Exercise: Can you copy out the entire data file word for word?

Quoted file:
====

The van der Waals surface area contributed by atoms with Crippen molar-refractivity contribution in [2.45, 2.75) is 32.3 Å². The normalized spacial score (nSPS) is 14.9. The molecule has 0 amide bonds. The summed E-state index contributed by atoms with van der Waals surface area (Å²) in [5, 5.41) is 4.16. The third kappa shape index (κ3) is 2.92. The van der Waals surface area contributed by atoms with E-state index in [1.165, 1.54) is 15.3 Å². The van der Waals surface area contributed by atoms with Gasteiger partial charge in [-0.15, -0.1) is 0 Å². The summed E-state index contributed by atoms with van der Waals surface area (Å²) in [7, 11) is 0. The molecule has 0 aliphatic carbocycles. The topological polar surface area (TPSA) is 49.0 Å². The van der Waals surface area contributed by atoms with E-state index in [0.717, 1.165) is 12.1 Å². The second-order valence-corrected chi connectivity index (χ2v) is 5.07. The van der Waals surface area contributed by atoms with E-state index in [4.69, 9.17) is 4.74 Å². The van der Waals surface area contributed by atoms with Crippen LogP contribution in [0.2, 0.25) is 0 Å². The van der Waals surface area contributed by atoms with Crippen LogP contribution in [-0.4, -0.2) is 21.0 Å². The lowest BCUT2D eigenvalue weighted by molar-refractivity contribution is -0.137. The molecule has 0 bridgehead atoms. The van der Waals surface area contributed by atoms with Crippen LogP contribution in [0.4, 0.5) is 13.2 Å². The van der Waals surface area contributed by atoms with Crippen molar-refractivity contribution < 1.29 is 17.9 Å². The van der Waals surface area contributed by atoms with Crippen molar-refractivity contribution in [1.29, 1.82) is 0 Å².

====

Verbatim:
The van der Waals surface area contributed by atoms with Crippen molar-refractivity contribution in [2.45, 2.75) is 32.3 Å². The normalized spacial score (nSPS) is 14.9. The molecule has 0 amide bonds. The summed E-state index contributed by atoms with van der Waals surface area (Å²) in [5, 5.41) is 4.16. The third kappa shape index (κ3) is 2.92. The van der Waals surface area contributed by atoms with E-state index in [1.165, 1.54) is 15.3 Å². The van der Waals surface area contributed by atoms with Gasteiger partial charge in [-0.15, -0.1) is 0 Å². The summed E-state index contributed by atoms with van der Waals surface area (Å²) in [7, 11) is 0. The molecule has 0 aliphatic carbocycles. The topological polar surface area (TPSA) is 49.0 Å². The van der Waals surface area contributed by atoms with E-state index in [0.717, 1.165) is 12.1 Å². The second-order valence-corrected chi connectivity index (χ2v) is 5.07. The van der Waals surface area contributed by atoms with E-state index in [4.69, 9.17) is 4.74 Å². The van der Waals surface area contributed by atoms with Crippen LogP contribution in [0.2, 0.25) is 0 Å². The van der Waals surface area contributed by atoms with Crippen LogP contribution in [-0.4, -0.2) is 21.0 Å². The lowest BCUT2D eigenvalue weighted by molar-refractivity contribution is -0.137. The molecule has 0 bridgehead atoms. The van der Waals surface area contributed by atoms with Crippen LogP contribution in [0.4, 0.5) is 13.2 Å². The van der Waals surface area contributed by atoms with Crippen molar-refractivity contribution < 1.29 is 17.9 Å². The van der Waals surface area contributed by atoms with Crippen molar-refractivity contribution in [1.29, 1.82) is 0 Å².